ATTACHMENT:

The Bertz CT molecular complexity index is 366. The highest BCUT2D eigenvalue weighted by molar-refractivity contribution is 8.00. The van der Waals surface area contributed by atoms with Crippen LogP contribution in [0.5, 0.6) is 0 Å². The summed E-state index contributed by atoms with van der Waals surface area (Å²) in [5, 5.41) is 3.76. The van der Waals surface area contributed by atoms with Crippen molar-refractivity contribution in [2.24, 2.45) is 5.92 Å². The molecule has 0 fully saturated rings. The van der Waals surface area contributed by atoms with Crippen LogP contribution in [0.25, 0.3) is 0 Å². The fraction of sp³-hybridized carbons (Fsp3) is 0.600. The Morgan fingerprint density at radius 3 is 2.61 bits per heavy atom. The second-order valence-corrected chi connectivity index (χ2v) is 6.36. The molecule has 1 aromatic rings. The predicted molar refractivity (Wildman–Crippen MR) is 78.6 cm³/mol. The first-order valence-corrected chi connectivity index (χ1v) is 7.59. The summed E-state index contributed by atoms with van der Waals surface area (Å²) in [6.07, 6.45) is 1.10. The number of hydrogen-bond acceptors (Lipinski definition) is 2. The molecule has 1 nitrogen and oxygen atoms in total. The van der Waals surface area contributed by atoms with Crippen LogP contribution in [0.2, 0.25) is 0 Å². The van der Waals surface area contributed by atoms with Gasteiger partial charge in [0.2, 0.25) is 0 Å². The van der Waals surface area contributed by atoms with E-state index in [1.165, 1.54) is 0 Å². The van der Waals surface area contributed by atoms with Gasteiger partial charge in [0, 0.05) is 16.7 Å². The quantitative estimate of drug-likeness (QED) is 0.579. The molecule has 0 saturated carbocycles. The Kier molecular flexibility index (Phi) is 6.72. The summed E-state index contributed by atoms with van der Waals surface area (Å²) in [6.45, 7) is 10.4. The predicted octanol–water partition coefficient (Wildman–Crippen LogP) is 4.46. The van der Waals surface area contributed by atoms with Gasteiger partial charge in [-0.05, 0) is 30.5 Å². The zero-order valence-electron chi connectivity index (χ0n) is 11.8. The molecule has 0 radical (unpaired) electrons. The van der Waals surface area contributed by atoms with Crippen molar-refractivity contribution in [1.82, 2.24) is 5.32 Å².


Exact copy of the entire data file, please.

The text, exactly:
The Bertz CT molecular complexity index is 366. The highest BCUT2D eigenvalue weighted by molar-refractivity contribution is 8.00. The van der Waals surface area contributed by atoms with Crippen LogP contribution in [0.5, 0.6) is 0 Å². The summed E-state index contributed by atoms with van der Waals surface area (Å²) in [5, 5.41) is 3.76. The van der Waals surface area contributed by atoms with Crippen molar-refractivity contribution in [2.24, 2.45) is 5.92 Å². The molecule has 0 fully saturated rings. The van der Waals surface area contributed by atoms with Crippen LogP contribution in [0.25, 0.3) is 0 Å². The fraction of sp³-hybridized carbons (Fsp3) is 0.600. The Morgan fingerprint density at radius 3 is 2.61 bits per heavy atom. The second-order valence-corrected chi connectivity index (χ2v) is 6.36. The molecule has 1 aromatic rings. The predicted molar refractivity (Wildman–Crippen MR) is 78.6 cm³/mol. The first-order valence-corrected chi connectivity index (χ1v) is 7.59. The summed E-state index contributed by atoms with van der Waals surface area (Å²) in [6.07, 6.45) is 1.10. The number of hydrogen-bond acceptors (Lipinski definition) is 2. The molecule has 1 nitrogen and oxygen atoms in total. The van der Waals surface area contributed by atoms with Crippen LogP contribution in [0.2, 0.25) is 0 Å². The van der Waals surface area contributed by atoms with Gasteiger partial charge in [0.2, 0.25) is 0 Å². The van der Waals surface area contributed by atoms with E-state index in [1.165, 1.54) is 0 Å². The van der Waals surface area contributed by atoms with Gasteiger partial charge in [0, 0.05) is 16.7 Å². The quantitative estimate of drug-likeness (QED) is 0.579. The molecule has 0 saturated carbocycles. The Kier molecular flexibility index (Phi) is 6.72. The summed E-state index contributed by atoms with van der Waals surface area (Å²) in [6.45, 7) is 10.4. The predicted octanol–water partition coefficient (Wildman–Crippen LogP) is 4.46. The van der Waals surface area contributed by atoms with Gasteiger partial charge in [-0.05, 0) is 30.5 Å². The zero-order valence-electron chi connectivity index (χ0n) is 11.8. The molecule has 0 radical (unpaired) electrons. The van der Waals surface area contributed by atoms with Crippen molar-refractivity contribution in [1.82, 2.24) is 5.32 Å².